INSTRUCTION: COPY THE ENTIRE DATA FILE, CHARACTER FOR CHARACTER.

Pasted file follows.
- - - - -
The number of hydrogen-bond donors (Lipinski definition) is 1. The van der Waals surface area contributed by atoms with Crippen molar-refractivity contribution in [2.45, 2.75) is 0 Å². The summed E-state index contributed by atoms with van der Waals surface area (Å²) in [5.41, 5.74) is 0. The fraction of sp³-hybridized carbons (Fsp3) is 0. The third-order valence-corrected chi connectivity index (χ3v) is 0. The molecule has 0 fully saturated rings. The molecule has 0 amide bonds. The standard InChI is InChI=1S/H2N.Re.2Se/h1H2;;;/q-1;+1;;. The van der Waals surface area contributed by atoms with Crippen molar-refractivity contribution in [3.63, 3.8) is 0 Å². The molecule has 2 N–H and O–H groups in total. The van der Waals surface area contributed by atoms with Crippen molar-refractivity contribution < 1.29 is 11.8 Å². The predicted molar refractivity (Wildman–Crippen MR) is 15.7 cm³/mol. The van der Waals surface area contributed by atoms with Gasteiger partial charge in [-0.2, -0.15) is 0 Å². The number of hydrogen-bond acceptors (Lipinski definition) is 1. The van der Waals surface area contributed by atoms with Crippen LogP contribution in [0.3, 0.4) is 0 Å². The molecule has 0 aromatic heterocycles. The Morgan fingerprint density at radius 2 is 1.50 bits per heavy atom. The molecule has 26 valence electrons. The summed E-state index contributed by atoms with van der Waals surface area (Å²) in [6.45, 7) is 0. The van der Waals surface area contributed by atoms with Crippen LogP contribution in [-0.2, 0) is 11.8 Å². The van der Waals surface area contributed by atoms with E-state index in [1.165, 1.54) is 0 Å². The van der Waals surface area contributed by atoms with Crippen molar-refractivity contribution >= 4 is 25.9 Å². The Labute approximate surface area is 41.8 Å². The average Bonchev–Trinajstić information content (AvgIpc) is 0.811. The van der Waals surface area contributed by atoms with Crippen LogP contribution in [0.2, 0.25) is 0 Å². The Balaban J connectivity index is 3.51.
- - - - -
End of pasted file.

The number of hydrogen-bond donors (Lipinski definition) is 1. The van der Waals surface area contributed by atoms with Crippen molar-refractivity contribution in [2.45, 2.75) is 0 Å². The summed E-state index contributed by atoms with van der Waals surface area (Å²) in [5.41, 5.74) is 0. The fraction of sp³-hybridized carbons (Fsp3) is 0. The third-order valence-corrected chi connectivity index (χ3v) is 0. The molecule has 0 fully saturated rings. The molecule has 0 amide bonds. The standard InChI is InChI=1S/H2N.Re.2Se/h1H2;;;/q-1;+1;;. The van der Waals surface area contributed by atoms with Crippen molar-refractivity contribution in [3.63, 3.8) is 0 Å². The molecule has 2 N–H and O–H groups in total. The van der Waals surface area contributed by atoms with Crippen molar-refractivity contribution < 1.29 is 11.8 Å². The predicted molar refractivity (Wildman–Crippen MR) is 15.7 cm³/mol. The van der Waals surface area contributed by atoms with Gasteiger partial charge in [-0.2, -0.15) is 0 Å². The number of hydrogen-bond acceptors (Lipinski definition) is 1. The van der Waals surface area contributed by atoms with Crippen LogP contribution in [0.3, 0.4) is 0 Å². The molecule has 0 aromatic heterocycles. The Morgan fingerprint density at radius 2 is 1.50 bits per heavy atom. The molecule has 26 valence electrons. The summed E-state index contributed by atoms with van der Waals surface area (Å²) in [6.45, 7) is 0. The van der Waals surface area contributed by atoms with Crippen LogP contribution in [-0.2, 0) is 11.8 Å². The van der Waals surface area contributed by atoms with E-state index in [1.165, 1.54) is 0 Å². The van der Waals surface area contributed by atoms with Crippen molar-refractivity contribution >= 4 is 25.9 Å². The Labute approximate surface area is 41.8 Å². The average Bonchev–Trinajstić information content (AvgIpc) is 0.811. The van der Waals surface area contributed by atoms with Crippen LogP contribution in [0.2, 0.25) is 0 Å². The Balaban J connectivity index is 3.51.